the great dreams of the ideologies, worsens the existential discomfort. Young people need adults who are capable of helping them connect together past-present and future, adults who know how to fashion the future prospects as a fascinating target to be reached and set for them a task to be accomplished. But all too often even at school they are faced with sceptical adults, who have been injured by the collapse of their youthful disappointing dreams.
c)The process of growing up as an initiation into ‘reality’
Growing up means coming out of narcissistic withdrawal, out of a protected setting, accepting a social role, and taking on responsibilities vis-à-vis others. Besides the difficulties that young people run into today as described above, they are also characterized by a greater familiarity with the virtual dimension which makes it even more difficult to relate to reality. Being uncomfortable with one’s body, the various forms of even violent manipulation that it is often subjected to, are symptoms of this deeper difficulty and it is a very sensitive issue since, from the psychological viewpoint, the sense of reality is based on the bodily ego. When a person is unable to accept his or her body, realistically perceiving its boundaries, it is not possible to correctly perceive the broader reality.
While the issue of body awareness is central in the process of opening up to reality, it must be added that adolescence is characterized by an attempt to escape from other obstacles, besides the acceptance of one’s body: escaping from others (when adolescents disguise themselves within a group in which identities are cancelled); escaping from time (as to the past, they refuse traditions which are felt to be extraneous to them and from which they disassociate themselves; as to the present, they refuse the discomfort and the pressure of taking on of a social role; you cannot realistically project yourself into the future); escaping from God, for whom at the most an intimist, affective dimension is nurtured, which is useful for personal outbursts, without there being any interest and commitment to having one’s religiosity evolve in more mature terms.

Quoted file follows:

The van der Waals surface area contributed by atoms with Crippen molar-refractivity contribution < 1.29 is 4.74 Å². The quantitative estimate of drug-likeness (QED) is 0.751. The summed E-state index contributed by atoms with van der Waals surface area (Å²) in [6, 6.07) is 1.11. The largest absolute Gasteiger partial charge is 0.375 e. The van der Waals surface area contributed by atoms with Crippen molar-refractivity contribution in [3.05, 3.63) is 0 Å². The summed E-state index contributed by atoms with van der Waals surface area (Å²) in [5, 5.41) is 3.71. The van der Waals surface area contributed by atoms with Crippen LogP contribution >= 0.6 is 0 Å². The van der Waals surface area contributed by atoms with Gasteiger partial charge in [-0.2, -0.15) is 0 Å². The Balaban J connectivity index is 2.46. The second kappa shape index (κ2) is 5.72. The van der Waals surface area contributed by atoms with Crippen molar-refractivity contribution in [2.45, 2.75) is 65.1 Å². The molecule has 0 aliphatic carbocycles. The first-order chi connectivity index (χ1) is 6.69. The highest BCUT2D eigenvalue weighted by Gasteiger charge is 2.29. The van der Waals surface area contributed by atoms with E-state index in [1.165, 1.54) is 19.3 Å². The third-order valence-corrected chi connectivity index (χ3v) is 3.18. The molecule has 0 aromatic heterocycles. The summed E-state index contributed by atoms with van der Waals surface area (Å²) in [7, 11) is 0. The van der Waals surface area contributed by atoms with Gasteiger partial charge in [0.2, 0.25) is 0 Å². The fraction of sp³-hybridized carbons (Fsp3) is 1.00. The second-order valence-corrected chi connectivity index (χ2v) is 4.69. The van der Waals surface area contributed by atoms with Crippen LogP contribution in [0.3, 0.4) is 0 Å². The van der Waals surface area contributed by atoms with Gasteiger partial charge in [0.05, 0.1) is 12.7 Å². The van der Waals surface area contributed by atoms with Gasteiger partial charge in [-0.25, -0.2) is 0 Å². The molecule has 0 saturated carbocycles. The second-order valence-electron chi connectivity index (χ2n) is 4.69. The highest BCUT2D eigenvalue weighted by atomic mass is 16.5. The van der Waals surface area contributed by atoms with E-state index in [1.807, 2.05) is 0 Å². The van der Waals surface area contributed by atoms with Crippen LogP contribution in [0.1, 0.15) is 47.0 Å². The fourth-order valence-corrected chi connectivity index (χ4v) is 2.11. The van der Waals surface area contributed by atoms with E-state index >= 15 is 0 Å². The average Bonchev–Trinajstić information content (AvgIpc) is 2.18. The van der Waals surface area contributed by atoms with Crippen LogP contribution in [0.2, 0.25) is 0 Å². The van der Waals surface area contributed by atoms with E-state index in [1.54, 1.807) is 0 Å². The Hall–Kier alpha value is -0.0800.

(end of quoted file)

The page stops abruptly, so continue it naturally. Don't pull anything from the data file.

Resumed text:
Identity is constructed only within a relationship, rather within a rich network of significant relationships.
The risk is that of withdrawing into a barren self-referenced subjectivism. Instead, a person can construct himself when he is open to the dimensions of otherness, of relating to others, of unselfishness and solidarity. Today young people are showing a significant orientation towards the values of peace and solidarity and there is a diffused willingness to different forms of volunteer work. These are strong points from which work can be done but with the awareness that it is not to be taken for granted that one can shift from emotional orientation, and even episodic actions of generosity, to an authentic opening to the community dimension.
Educating people to encountering others, to dialogue, to making critical reflections on themselves and on the community they belong to is an approach that should be followed more intensely and with greater awareness. But in order for young people to be capable of dialogue and solidarity they need the support of a community that bears witness to and substantiates these values. Today this is particularly difficult; indeed, more and more the contexts in which people live are neutral, cold or imbued with values of individualism and fierce competition.
The challenges in education. Recovering the past, promises, commitments
Italian Episcopal Conference, European Symposium, Roma 1-4 July 2004